The day Google Chrome disables HTTP/2 for nearly everyone: May 31st, 2016

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Mattias Geniar, May 14, 2016

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If you've been reading this blog for a while (or have been reading my rants on Twitter), you'll probably know this was coming already. If you haven't, here's the short version.

The Chromium project (whose end result is the Chrome Browser) has switched the negotiation protocol by which it decides whether to use HTTP/1.1 or the newer HTTP/2 on May 15th, 2016 May 31st, 2016.

Update: Chrome 51 is released and should be updated everywhere in a couple of hours/days. If HTTP/2 stops working for you, it’s probably because NPN has been disabled from now on.

That in and of itself isn’t a really big deal, but the consequences unfortunately are. Previously (as in: before May 31st, 2016), a protocol named NPN was used – Next Protocol Negotiation. This wasn’t a very efficient protocol, but it got the job done.

There’s a newer negotiation protocol in town called ALPNApplication-Layer Protocol Negotiation. This is a more efficient version with more future-oriented features. It’s a good decision to switch from NPN to ALPN, there are far more benefits than there are downsides.

However, on the server side – the side which runs the webservers that in turn run HTTP/2 – there’s a rather practical issue: to support ALPN, you need at least OpenSSL 1.0.2.

So what? You’re a sysadmin, upgrade your shit already!

I know. It sounds easy, right? Well, it isn’t. Just for comparison, here’s the current (May 2016) state of OpenSSL on Linux.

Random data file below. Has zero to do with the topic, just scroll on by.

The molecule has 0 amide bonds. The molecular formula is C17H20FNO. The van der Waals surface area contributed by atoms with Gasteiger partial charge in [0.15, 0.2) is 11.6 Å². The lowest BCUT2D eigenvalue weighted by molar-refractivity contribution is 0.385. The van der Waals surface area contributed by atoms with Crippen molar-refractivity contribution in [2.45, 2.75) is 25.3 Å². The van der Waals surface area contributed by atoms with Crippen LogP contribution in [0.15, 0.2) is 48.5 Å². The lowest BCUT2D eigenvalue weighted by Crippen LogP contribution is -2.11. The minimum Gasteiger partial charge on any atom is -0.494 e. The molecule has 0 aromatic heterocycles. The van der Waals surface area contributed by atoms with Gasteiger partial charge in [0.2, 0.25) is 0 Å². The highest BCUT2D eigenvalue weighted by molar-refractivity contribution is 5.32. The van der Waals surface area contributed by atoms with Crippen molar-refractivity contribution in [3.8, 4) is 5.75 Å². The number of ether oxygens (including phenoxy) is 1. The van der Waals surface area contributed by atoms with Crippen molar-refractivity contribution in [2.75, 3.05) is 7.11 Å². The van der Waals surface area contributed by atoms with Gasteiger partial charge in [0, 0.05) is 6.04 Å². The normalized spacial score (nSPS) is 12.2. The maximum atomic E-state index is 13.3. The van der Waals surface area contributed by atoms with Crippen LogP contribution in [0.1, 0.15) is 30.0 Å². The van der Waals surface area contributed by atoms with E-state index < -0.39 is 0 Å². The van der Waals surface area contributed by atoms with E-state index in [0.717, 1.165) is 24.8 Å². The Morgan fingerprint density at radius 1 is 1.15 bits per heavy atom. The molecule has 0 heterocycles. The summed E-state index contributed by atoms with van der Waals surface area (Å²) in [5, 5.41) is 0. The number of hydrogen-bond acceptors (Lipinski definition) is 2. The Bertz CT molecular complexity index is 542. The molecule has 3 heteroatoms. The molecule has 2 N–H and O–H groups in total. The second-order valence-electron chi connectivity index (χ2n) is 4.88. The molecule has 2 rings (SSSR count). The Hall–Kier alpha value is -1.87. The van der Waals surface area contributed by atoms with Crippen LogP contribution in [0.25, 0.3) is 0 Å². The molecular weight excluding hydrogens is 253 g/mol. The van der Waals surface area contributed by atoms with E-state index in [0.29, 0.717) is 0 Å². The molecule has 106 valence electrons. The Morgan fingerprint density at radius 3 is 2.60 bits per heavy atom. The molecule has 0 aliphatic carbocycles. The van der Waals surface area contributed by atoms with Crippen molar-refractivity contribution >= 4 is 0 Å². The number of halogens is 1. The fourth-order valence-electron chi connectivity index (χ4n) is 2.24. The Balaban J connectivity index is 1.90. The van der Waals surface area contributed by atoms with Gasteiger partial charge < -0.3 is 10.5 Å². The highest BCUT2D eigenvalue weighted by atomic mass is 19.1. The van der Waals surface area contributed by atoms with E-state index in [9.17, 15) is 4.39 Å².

Operating System OpenSSL version
CentOS 5 0.9.8e
CentOS 6 1.0.1e
CentOS 7 1.0.1e
Ubuntu 14.04 LTS 1.0.1f
Ubuntu 16.04 LTS 1.0.2g
Debian 7 (Wheezy) 1.0.1e
Debian 8 (Jessie) 1.0.1k

As you can tell from the list, there’s a problem: out of the box, only the latest Ubuntu 16.04 LTS (out for less than a month) supports OpenSSL 1.0.2.

Upgrading OpenSSL packages isn’t a trivial task, either. Since just about every other service links against the OpenSSL libraries, they too should be re-packaged (and tested!) to work against the latest OpenSSL release.

On the other hand, it’s just a matter of time before distributions have to upgrade as support for OpenSSL 1.0.1 ends soon.

Support for version 1.0.1 will cease on 2016-12-31. No further releases of 1.0.1 will be made after that date. Security fixes only will be applied to 1.0.1 until then.

OpenSSL Release Strategy

To give you an idea of the scope of such an operation, on a typical LAMP server (the one powering the blogpost you’re now reading), the following services all make use of the OpenSSL libraries.

$ lsof | grep libssl | awk '{print $1}' | sort | uniq
anvil
fail2ban
gdbus
gmain
httpd
postfix
mysqld
NetworkManager
nginx
php-fpm
puppet
sshd
sudo
tuned
zabbix_agent

A proper OpenSSL upgrade would cause all of those packages to be recreated too. That’s a hassle, to say the least. And truth be told, it probably isn’t just repackaging but potentially changing the code of each application to be compatible to the newer or changed API’s in OpenSSL 1.0.2.

Right now, the proper simplest way to run HTTP/2 on a modern server (that isn’t Ubuntu 16.04 LTS) would be to run a Docker container, based on Ubuntu 16.04, and run your webserver inside of it.

I don’t blame Google for switching protocols and evolving the web, but I’m sad to see that as a result of it, a very large portion of Google Chrome users will have to live without HTTP/2, once again.

Before May 15th, 2016 – a Google Chrome user would see this in its network inspector:

protocol_http2_enabled

After May 31st, it’ll be old-skool HTTP/1.1.

protocol_http2_disabled

It used to be that enabling HTTP/2 in Nginx was a very simple operation, but in order to support Chrome it’ll be a bit more complicated from now on.

This change also didn’t come out of the blue: Chrome had disabled NPN back in 2015 but quickly undid that change when the impact was clear. We knew, since the end of 2015, that this change was coming – we were given 6 months time to get support for ALPN going, but by the current state of OpenSSL packages that was too little time.

If you want to keep track of the state of Red Hat (Fedora, RHEL & CentOS) upgrades, here’s some further reading: RFE: Need OpenSSL 1.0.2.

As I’m mostly a CentOS user, I’m unaware of the state of Debian or Ubuntu OpenSSL packages at this time.



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